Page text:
A treatment regimen that includes the investigational antiviral remdesivir plus the Janus kinase inhibitor baricitinib is being evaluated in hospitalized adults with coronavirus disease 2019 (COVID) in a clinical trial sponsored by the National Institute of Allergy and Infectious Diseases (NIAID), part of the National Institutes of Health (NIH).
The ACTT 2 study, which is expected to enroll over 1000 patients across approximately 100 US and international sites, is assessing the combination therapy vs remdesivir monotherapy in patients with confirmed SARS-CoV-2 infection who have either a need for supplemental oxygen, abnormal chest X-ray, or illness requiring mechanical ventilation.
Patients will be randomized to receive oral baricitinib (for up to 14 days of treatment) plus intravenous (IV) remdesivir (for up to 10 days of treatment) or placebo plus IV remdesivir; if necessary, baricitinib will be crushed and given through a nasogastric tube.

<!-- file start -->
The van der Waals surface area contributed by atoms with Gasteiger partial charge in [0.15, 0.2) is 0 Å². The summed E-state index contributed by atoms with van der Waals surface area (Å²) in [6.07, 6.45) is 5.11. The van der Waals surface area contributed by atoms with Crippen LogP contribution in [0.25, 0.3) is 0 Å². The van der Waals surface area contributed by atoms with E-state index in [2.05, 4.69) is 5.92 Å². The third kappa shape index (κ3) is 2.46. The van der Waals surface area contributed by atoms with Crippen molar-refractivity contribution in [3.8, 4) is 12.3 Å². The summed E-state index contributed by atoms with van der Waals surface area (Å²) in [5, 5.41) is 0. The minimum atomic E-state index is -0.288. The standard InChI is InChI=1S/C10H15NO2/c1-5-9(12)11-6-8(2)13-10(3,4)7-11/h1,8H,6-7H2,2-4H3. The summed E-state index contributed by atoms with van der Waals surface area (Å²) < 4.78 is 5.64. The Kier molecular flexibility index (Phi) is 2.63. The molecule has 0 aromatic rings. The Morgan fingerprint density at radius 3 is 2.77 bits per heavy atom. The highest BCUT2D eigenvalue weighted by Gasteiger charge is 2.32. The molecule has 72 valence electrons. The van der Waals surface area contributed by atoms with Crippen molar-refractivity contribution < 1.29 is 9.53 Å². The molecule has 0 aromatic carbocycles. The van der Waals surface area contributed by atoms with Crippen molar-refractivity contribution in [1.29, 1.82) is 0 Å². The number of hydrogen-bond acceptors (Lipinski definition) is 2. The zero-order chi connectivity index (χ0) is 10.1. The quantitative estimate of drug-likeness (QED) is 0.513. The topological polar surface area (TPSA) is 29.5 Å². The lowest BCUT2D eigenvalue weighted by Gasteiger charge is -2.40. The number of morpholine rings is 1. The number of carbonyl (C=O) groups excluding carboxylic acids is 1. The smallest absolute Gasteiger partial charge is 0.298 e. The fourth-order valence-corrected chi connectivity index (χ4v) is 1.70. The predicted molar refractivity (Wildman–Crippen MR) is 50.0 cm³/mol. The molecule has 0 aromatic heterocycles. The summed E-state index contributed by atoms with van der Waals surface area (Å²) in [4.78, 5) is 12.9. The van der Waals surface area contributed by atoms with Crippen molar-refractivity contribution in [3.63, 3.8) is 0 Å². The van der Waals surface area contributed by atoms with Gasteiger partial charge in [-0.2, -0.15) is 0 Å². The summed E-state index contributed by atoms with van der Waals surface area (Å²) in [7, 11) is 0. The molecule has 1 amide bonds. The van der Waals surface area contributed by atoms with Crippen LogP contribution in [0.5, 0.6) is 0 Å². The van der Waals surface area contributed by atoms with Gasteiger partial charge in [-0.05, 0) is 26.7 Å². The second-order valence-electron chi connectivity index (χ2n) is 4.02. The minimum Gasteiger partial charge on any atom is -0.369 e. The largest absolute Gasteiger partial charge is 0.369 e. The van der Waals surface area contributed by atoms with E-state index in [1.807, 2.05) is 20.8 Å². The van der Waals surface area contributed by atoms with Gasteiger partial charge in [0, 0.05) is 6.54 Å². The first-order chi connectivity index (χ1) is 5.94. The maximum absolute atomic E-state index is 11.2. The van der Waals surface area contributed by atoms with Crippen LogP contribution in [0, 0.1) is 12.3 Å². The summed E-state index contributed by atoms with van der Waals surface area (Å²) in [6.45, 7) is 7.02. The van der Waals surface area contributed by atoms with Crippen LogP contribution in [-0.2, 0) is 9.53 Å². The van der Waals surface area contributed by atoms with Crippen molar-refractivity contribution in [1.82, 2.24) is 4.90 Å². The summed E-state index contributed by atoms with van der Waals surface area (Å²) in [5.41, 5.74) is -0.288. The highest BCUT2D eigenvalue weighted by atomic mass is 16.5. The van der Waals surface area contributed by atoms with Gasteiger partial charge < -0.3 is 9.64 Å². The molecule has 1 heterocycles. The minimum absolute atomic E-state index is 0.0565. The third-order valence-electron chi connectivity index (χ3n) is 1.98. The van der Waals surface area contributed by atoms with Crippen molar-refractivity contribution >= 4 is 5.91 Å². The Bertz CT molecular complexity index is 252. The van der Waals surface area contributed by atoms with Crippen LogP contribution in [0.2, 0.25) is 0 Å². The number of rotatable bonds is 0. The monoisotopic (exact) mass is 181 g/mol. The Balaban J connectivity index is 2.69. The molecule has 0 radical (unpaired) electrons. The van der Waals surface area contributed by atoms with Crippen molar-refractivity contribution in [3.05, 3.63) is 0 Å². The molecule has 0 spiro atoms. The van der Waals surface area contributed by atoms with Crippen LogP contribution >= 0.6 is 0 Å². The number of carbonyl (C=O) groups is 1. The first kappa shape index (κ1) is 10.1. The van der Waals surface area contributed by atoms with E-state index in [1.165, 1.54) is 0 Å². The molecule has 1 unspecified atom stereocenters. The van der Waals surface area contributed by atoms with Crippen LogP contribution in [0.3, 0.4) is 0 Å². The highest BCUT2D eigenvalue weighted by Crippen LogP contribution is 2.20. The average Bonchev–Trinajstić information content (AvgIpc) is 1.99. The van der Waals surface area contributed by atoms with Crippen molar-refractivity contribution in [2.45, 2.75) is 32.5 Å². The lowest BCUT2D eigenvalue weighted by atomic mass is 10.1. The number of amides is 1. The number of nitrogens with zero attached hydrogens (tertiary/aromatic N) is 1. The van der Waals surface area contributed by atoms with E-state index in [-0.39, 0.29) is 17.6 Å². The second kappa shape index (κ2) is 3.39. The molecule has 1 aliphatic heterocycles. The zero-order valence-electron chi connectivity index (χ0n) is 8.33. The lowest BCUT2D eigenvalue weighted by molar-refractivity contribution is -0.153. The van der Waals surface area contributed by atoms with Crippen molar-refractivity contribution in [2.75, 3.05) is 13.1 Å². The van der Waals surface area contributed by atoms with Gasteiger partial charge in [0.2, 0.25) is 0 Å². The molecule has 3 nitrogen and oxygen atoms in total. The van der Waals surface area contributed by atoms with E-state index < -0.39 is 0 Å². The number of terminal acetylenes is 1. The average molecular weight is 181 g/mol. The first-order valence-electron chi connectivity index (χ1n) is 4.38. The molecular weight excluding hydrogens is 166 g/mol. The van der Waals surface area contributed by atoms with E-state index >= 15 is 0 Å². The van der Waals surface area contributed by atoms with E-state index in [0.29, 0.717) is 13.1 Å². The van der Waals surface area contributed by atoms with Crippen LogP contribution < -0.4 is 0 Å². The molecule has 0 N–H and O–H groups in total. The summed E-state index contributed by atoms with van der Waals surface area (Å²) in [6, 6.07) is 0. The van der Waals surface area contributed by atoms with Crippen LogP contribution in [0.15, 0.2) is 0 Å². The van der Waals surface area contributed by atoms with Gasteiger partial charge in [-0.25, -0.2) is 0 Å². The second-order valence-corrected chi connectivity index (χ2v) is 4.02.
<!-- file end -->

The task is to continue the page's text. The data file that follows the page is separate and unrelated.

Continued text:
The primary end point of the study is time to recovery, defined as a patient no longer requiring supplemental oxygen or ongoing medical care in the hospital; patient outcomes at day 15 will also be evaluated as a key secondary outcome measure using an ordinal 8-point scale ranging from fully recovered to death.
“We now have solid data showing that remdesivir diminishes to a modest degree the time to recovery for people hospitalized with COVID-19,” said NIAID Director Anthony S. Fauci, MD “ACTT 2 will examine if adding an anti-inflammatory agent to the remdesivir regimen can provide additional benefit for patients, including improving mortality outcomes.”
Baricitinib is currently marketed under the brand name Olumiant for the treatment of rheumatoid arthritis. There has been evidence suggesting that regulating overactive signaling through the JAK-STAT pathway during a cytokine storm could be a potential treatment approach for COVID-19 patients.
For more information visit nih.gov.
This article originally appeared on MPR